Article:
Fibronectin plays an important role in gastric cancer progression. However, little is known about the microenvironmental factors modulating integrin-dependent interactions between gastric cancer cells and fibronectin. We therefore studied the regulation by fibroblasts of the integrin-dependent adhesion and migration of the gastric cancer cell line HGT-1 onto fibronectin. We first determined, by immunofluorescence, immunoblotting and flow cytometry, that HGT-1 cells expressed alpha3, alpha5, alpha6, alphaV and beta1 integrin chains, and the alphaVbeta3 and alphaVbeta5 dimers. We verified that HGT-1 cells xenografted to the immunosuppressed newborn rat retained the integrin repertoire detected in vitro and were able to induce the formation of tumors rich in fibronectin. By using an in vitro assay in the presence of neutralizing antibodies, we verified that HGT-1 adhesion and migration onto fibronectin involved beta1, alphaV and alpha5 integrin chains; we verified, by using an in situ adhesion test to rat gastric wall frozen sections, that in situ HGT-1 adhesion to fibronectin was integrin dependent. In coculture experiments, we showed that organ-specific fibroblasts from stomach, lung and dermis were able to induce, in a site-specific manner, the expression of beta1, alpha5 and alphaV integrin chains in HGT-1 cells, their integrin-dependent adhesion and migration on fibronectin and their capacity to secrete oncofetal fibronectin. In conclusion, our results show the capacity for tissue-derived fibroblasts to modulate the integrin-dependent interactions between the gastric cell line HGT-1 and fibronectin. They strongly suggest that, in gastric cancer, stromal fibroblasts contribute to promote fibronectin-mediated local invasion by tumor cells.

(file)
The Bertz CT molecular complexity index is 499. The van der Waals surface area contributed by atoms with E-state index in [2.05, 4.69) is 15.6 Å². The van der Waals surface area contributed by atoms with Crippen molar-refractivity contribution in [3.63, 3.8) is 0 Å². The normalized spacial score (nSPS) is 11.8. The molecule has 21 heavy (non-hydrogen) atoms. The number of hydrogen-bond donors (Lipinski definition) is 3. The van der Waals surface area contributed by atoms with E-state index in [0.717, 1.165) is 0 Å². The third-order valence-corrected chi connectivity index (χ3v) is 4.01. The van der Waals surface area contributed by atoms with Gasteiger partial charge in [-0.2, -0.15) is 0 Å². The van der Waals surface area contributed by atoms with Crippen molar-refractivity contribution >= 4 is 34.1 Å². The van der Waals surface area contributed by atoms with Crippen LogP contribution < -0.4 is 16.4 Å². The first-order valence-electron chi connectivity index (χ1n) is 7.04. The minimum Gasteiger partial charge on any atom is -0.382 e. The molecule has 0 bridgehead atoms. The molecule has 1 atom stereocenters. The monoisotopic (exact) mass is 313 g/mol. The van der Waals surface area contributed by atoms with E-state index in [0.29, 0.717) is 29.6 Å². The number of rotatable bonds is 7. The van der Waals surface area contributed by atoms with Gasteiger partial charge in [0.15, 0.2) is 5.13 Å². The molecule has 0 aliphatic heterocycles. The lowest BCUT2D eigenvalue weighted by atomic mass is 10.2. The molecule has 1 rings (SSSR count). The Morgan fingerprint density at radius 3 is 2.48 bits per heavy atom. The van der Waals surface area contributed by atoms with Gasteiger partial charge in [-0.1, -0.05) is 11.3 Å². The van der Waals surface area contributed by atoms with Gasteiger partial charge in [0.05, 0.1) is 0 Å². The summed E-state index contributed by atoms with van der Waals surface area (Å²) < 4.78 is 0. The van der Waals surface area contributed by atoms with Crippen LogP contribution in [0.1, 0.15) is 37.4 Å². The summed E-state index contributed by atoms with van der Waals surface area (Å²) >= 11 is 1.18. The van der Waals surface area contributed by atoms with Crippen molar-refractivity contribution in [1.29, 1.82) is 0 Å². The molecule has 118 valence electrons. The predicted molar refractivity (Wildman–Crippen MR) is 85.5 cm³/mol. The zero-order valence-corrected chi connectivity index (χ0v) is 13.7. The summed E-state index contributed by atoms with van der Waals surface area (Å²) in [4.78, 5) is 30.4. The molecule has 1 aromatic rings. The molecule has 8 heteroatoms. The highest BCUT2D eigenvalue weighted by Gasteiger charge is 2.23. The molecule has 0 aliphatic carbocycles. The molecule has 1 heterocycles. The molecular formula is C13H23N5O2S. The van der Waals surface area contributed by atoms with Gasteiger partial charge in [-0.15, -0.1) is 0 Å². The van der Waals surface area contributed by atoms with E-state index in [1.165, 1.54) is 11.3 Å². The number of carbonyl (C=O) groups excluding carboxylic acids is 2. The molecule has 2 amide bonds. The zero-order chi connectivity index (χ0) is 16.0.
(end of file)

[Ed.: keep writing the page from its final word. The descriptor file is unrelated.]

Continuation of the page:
Copyright 2004 Wiley-Liss, Inc.